© Digitised Sky Survey (DSS); Second Palomar Observatory Sky Survey (POSS-II)

M92 is well placed

Fri, 10 Jun 2016 (679 days ago)

Dominic Ford, Editor
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Ashburn
The sky at

The globular cluster M92 (NGC 6341) in Hercules will be well placed for observation. It will reach its highest point in the sky at around midnight local time.

At a declination of +43°08', it is easiest to see from the northern hemisphere but cannot be seen from latitudes much south of 26°S.

From Ashburn (click to change), it will be visible all night. It will become visible at around 21:55 (EDT) as the dusk sky fades, 53° above your north-eastern horizon. It will be lost to dawn twilight at around 04:24, 53° above your western horizon.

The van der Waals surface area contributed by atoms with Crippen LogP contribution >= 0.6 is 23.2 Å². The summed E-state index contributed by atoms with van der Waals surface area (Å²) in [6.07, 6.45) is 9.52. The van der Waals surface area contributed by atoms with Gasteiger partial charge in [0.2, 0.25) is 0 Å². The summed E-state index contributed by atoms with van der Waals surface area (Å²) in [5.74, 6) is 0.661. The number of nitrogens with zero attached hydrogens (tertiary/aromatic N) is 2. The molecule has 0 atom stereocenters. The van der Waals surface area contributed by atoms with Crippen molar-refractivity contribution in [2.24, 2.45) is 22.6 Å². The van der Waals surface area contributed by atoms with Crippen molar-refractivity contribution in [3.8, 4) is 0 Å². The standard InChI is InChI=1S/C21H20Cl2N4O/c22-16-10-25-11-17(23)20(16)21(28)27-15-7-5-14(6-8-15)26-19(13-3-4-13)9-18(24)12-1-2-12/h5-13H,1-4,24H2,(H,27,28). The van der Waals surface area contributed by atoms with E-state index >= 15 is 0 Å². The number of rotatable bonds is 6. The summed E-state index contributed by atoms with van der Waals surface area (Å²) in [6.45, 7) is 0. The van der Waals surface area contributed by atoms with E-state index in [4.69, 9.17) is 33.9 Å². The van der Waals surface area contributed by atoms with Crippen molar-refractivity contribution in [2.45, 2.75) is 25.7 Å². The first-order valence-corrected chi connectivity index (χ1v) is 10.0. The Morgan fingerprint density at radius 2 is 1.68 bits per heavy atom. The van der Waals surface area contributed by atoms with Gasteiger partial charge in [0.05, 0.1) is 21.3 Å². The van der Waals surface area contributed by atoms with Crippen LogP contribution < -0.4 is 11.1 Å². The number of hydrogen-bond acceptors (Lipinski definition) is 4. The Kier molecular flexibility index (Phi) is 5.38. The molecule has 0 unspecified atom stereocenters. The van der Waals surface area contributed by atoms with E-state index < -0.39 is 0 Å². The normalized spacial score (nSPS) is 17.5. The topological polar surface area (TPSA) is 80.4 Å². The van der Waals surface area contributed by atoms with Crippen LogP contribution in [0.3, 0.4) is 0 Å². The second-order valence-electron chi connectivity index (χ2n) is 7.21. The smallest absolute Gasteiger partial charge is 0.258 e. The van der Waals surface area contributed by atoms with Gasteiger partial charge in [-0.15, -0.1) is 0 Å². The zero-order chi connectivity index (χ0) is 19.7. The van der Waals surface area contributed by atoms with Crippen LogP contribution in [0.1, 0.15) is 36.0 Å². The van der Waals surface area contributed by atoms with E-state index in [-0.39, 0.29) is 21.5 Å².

At magnitude 6.5, M92 is quite faint, and certainly not visible to the naked eye, but can be viewed through a pair of binoculars or small telescope.

The position of M92 is as follows:

Object Right Ascension Declination Constellation Magnitude Angular Size
M92 17h17m00s +43°08' Hercules 6.5 11'12"

The coordinates above are given in J2000.0.

The sky on 10 June 2016
Sunrise
05:42
Sunset
20:34
Twilight ends
22:32
Twilight begins
03:44

5-day old moon
Waxing Crescent

28%

5 days old

Planets
Rise Culm. Set
Mercury 04:34 11:33 18:31
Venus 05:47 13:13 20:38
Moon 11:40 18:13 00:10
Mars 18:29 23:19 04:15
Jupiter 12:29 18:56 01:26
Saturn 19:41 00:38 05:31
All times shown in EDT.

Source

The circumstances of this event were computed using the DE405 planetary ephemeris published by the Jet Propulsion Laboratory (JPL).

This event was automatically generated by searching the ephemeris for planetary alignments which are of interest to amateur astronomers, and the text above was generated based on an estimate of your location.

Image credit

© Digitised Sky Survey (DSS); Second Palomar Observatory Sky Survey (POSS-II)

Ashburn

Latitude:
Longitude:
Timezone:

39.04°N
77.49°W
EDT

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